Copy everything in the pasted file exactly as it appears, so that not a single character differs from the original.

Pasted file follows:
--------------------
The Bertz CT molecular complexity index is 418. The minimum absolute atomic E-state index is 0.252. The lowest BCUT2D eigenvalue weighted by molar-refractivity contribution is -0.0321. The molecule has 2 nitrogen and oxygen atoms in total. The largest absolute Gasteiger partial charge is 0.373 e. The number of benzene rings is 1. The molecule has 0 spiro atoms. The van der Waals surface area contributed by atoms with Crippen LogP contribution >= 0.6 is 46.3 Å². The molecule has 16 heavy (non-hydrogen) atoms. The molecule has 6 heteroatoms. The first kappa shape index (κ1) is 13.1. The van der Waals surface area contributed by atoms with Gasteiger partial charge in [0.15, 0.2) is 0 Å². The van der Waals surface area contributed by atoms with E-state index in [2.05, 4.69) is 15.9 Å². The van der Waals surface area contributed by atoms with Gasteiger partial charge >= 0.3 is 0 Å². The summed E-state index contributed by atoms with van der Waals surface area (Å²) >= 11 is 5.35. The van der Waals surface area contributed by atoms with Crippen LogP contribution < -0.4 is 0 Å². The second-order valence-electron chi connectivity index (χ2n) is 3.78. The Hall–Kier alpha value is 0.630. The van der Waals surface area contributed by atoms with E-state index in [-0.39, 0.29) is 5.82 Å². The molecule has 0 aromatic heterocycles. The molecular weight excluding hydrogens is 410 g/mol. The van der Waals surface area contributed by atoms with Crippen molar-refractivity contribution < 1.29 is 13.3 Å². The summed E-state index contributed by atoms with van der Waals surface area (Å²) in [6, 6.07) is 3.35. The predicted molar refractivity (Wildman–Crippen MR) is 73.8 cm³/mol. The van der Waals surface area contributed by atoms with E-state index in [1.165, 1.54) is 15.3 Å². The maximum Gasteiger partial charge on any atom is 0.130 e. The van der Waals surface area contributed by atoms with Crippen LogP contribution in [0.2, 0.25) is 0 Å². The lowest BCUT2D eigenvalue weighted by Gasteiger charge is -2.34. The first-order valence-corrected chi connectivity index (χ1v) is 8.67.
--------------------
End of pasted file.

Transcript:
The Bertz CT molecular complexity index is 418. The minimum absolute atomic E-state index is 0.252. The lowest BCUT2D eigenvalue weighted by molar-refractivity contribution is -0.0321. The molecule has 2 nitrogen and oxygen atoms in total. The largest absolute Gasteiger partial charge is 0.373 e. The number of benzene rings is 1. The molecule has 0 spiro atoms. The van der Waals surface area contributed by atoms with Crippen LogP contribution >= 0.6 is 46.3 Å². The molecule has 16 heavy (non-hydrogen) atoms. The molecule has 6 heteroatoms. The first kappa shape index (κ1) is 13.1. The van der Waals surface area contributed by atoms with Gasteiger partial charge in [0.15, 0.2) is 0 Å². The van der Waals surface area contributed by atoms with E-state index in [2.05, 4.69) is 15.9 Å². The van der Waals surface area contributed by atoms with Gasteiger partial charge >= 0.3 is 0 Å². The summed E-state index contributed by atoms with van der Waals surface area (Å²) >= 11 is 5.35. The van der Waals surface area contributed by atoms with Crippen LogP contribution < -0.4 is 0 Å². The second-order valence-electron chi connectivity index (χ2n) is 3.78. The Hall–Kier alpha value is 0.630. The van der Waals surface area contributed by atoms with E-state index in [-0.39, 0.29) is 5.82 Å². The molecule has 0 aromatic heterocycles. The molecular weight excluding hydrogens is 410 g/mol. The van der Waals surface area contributed by atoms with Crippen molar-refractivity contribution < 1.29 is 13.3 Å². The summed E-state index contributed by atoms with van der Waals surface area (Å²) in [6, 6.07) is 3.35. The predicted molar refractivity (Wildman–Crippen MR) is 73.8 cm³/mol. The van der Waals surface area contributed by atoms with E-state index in [1.165, 1.54) is 15.3 Å². The maximum Gasteiger partial charge on any atom is 0.130 e. The van der Waals surface area contributed by atoms with Crippen LogP contribution in [0.2, 0.25) is 0 Å². The lowest BCUT2D eigenvalue weighted by Gasteiger charge is -2.34. The first-order valence-corrected chi connectivity index (χ1v) is 8.67.